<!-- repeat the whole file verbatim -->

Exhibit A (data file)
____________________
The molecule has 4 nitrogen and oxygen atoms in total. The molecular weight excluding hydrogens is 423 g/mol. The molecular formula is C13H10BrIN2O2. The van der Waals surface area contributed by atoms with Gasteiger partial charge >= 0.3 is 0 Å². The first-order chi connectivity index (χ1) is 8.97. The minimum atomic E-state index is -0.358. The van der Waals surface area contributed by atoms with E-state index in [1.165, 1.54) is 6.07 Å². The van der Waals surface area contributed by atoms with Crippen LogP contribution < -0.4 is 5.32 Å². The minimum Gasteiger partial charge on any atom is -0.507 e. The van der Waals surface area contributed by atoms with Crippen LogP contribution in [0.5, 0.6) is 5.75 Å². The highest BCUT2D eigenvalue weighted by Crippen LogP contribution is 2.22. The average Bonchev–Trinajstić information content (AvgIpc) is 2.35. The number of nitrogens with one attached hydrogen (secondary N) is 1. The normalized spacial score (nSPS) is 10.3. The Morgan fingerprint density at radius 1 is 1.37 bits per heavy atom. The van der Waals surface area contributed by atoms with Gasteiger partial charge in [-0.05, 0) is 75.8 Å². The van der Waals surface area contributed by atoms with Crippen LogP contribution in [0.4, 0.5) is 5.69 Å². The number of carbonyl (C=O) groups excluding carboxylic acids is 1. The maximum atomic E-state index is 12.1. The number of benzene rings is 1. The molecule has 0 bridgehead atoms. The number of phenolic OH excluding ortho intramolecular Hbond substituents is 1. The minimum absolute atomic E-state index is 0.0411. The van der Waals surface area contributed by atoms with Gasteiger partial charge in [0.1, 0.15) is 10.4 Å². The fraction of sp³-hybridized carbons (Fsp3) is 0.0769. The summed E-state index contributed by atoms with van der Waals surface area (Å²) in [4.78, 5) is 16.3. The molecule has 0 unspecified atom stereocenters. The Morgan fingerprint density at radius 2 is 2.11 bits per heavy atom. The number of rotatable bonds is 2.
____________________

The molecule has 4 nitrogen and oxygen atoms in total. The molecular weight excluding hydrogens is 423 g/mol. The molecular formula is C13H10BrIN2O2. The van der Waals surface area contributed by atoms with Gasteiger partial charge >= 0.3 is 0 Å². The first-order chi connectivity index (χ1) is 8.97. The minimum atomic E-state index is -0.358. The van der Waals surface area contributed by atoms with E-state index in [1.165, 1.54) is 6.07 Å². The van der Waals surface area contributed by atoms with Crippen LogP contribution < -0.4 is 5.32 Å². The minimum Gasteiger partial charge on any atom is -0.507 e. The van der Waals surface area contributed by atoms with Crippen LogP contribution in [0.5, 0.6) is 5.75 Å². The highest BCUT2D eigenvalue weighted by Crippen LogP contribution is 2.22. The average Bonchev–Trinajstić information content (AvgIpc) is 2.35. The number of nitrogens with one attached hydrogen (secondary N) is 1. The normalized spacial score (nSPS) is 10.3. The Morgan fingerprint density at radius 1 is 1.37 bits per heavy atom. The van der Waals surface area contributed by atoms with Gasteiger partial charge in [-0.05, 0) is 75.8 Å². The van der Waals surface area contributed by atoms with Crippen LogP contribution in [0.4, 0.5) is 5.69 Å². The number of carbonyl (C=O) groups excluding carboxylic acids is 1. The maximum atomic E-state index is 12.1. The number of benzene rings is 1. The molecule has 0 bridgehead atoms. The number of phenolic OH excluding ortho intramolecular Hbond substituents is 1. The minimum absolute atomic E-state index is 0.0411. The van der Waals surface area contributed by atoms with Gasteiger partial charge in [0.1, 0.15) is 10.4 Å². The fraction of sp³-hybridized carbons (Fsp3) is 0.0769. The summed E-state index contributed by atoms with van der Waals surface area (Å²) in [4.78, 5) is 16.3. The molecule has 0 unspecified atom stereocenters. The Morgan fingerprint density at radius 2 is 2.11 bits per heavy atom. The number of rotatable bonds is 2.